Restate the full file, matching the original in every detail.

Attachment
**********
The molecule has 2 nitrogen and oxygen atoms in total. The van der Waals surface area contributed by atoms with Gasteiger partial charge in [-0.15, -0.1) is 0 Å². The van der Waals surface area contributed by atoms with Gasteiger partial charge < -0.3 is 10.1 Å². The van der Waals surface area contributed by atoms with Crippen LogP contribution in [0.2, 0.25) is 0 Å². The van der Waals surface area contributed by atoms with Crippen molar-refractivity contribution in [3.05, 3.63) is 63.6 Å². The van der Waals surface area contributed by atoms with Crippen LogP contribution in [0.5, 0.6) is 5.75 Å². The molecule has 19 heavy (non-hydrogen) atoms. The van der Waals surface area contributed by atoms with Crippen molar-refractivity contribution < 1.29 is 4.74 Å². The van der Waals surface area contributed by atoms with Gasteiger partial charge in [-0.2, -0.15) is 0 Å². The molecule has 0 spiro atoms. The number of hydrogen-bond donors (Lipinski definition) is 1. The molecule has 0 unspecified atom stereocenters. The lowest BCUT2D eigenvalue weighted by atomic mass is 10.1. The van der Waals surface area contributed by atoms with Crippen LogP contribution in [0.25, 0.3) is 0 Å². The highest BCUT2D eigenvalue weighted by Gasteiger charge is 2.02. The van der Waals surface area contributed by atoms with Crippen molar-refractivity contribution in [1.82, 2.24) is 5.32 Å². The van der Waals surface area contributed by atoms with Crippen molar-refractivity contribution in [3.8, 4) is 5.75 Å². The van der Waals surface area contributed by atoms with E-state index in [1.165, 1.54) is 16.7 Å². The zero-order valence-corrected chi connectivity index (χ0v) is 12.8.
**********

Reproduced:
The molecule has 2 nitrogen and oxygen atoms in total. The van der Waals surface area contributed by atoms with Gasteiger partial charge in [-0.15, -0.1) is 0 Å². The van der Waals surface area contributed by atoms with Gasteiger partial charge < -0.3 is 10.1 Å². The van der Waals surface area contributed by atoms with Crippen LogP contribution in [0.2, 0.25) is 0 Å². The van der Waals surface area contributed by atoms with Crippen molar-refractivity contribution in [3.05, 3.63) is 63.6 Å². The van der Waals surface area contributed by atoms with Crippen LogP contribution in [0.5, 0.6) is 5.75 Å². The molecule has 19 heavy (non-hydrogen) atoms. The van der Waals surface area contributed by atoms with Crippen molar-refractivity contribution < 1.29 is 4.74 Å². The van der Waals surface area contributed by atoms with Gasteiger partial charge in [-0.2, -0.15) is 0 Å². The molecule has 0 spiro atoms. The number of hydrogen-bond donors (Lipinski definition) is 1. The molecule has 0 unspecified atom stereocenters. The lowest BCUT2D eigenvalue weighted by atomic mass is 10.1. The van der Waals surface area contributed by atoms with Crippen LogP contribution in [0.25, 0.3) is 0 Å². The highest BCUT2D eigenvalue weighted by Gasteiger charge is 2.02. The van der Waals surface area contributed by atoms with Crippen molar-refractivity contribution in [1.82, 2.24) is 5.32 Å². The van der Waals surface area contributed by atoms with Crippen molar-refractivity contribution in [3.8, 4) is 5.75 Å². The van der Waals surface area contributed by atoms with E-state index in [1.165, 1.54) is 16.7 Å². The zero-order valence-corrected chi connectivity index (χ0v) is 12.8.